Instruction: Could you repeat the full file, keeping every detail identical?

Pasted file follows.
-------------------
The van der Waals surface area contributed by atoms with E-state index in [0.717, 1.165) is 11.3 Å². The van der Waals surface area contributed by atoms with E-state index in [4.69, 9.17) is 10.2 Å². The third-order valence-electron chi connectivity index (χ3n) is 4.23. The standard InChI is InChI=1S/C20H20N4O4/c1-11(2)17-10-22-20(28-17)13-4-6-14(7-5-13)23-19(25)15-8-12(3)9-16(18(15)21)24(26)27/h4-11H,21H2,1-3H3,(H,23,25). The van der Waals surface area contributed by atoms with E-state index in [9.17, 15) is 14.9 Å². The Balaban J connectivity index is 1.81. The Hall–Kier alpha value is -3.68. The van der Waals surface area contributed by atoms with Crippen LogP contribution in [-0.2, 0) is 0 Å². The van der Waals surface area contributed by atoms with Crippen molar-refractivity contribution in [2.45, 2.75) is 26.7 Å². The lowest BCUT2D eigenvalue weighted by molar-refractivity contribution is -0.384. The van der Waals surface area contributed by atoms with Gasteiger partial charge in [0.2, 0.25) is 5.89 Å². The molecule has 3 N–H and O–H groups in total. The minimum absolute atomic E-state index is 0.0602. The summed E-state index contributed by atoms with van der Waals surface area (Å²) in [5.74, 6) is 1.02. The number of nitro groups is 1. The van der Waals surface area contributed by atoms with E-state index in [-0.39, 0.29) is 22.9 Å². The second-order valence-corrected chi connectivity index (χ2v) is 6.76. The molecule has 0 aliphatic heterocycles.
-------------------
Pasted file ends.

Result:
The van der Waals surface area contributed by atoms with E-state index in [0.717, 1.165) is 11.3 Å². The van der Waals surface area contributed by atoms with E-state index in [4.69, 9.17) is 10.2 Å². The third-order valence-electron chi connectivity index (χ3n) is 4.23. The standard InChI is InChI=1S/C20H20N4O4/c1-11(2)17-10-22-20(28-17)13-4-6-14(7-5-13)23-19(25)15-8-12(3)9-16(18(15)21)24(26)27/h4-11H,21H2,1-3H3,(H,23,25). The van der Waals surface area contributed by atoms with E-state index in [9.17, 15) is 14.9 Å². The Balaban J connectivity index is 1.81. The Hall–Kier alpha value is -3.68. The van der Waals surface area contributed by atoms with Crippen LogP contribution in [-0.2, 0) is 0 Å². The van der Waals surface area contributed by atoms with Crippen molar-refractivity contribution in [2.45, 2.75) is 26.7 Å². The lowest BCUT2D eigenvalue weighted by molar-refractivity contribution is -0.384. The van der Waals surface area contributed by atoms with Gasteiger partial charge in [0.2, 0.25) is 5.89 Å². The molecule has 3 N–H and O–H groups in total. The minimum absolute atomic E-state index is 0.0602. The summed E-state index contributed by atoms with van der Waals surface area (Å²) in [5.74, 6) is 1.02. The number of nitro groups is 1. The van der Waals surface area contributed by atoms with E-state index in [-0.39, 0.29) is 22.9 Å². The second-order valence-corrected chi connectivity index (χ2v) is 6.76. The molecule has 0 aliphatic heterocycles.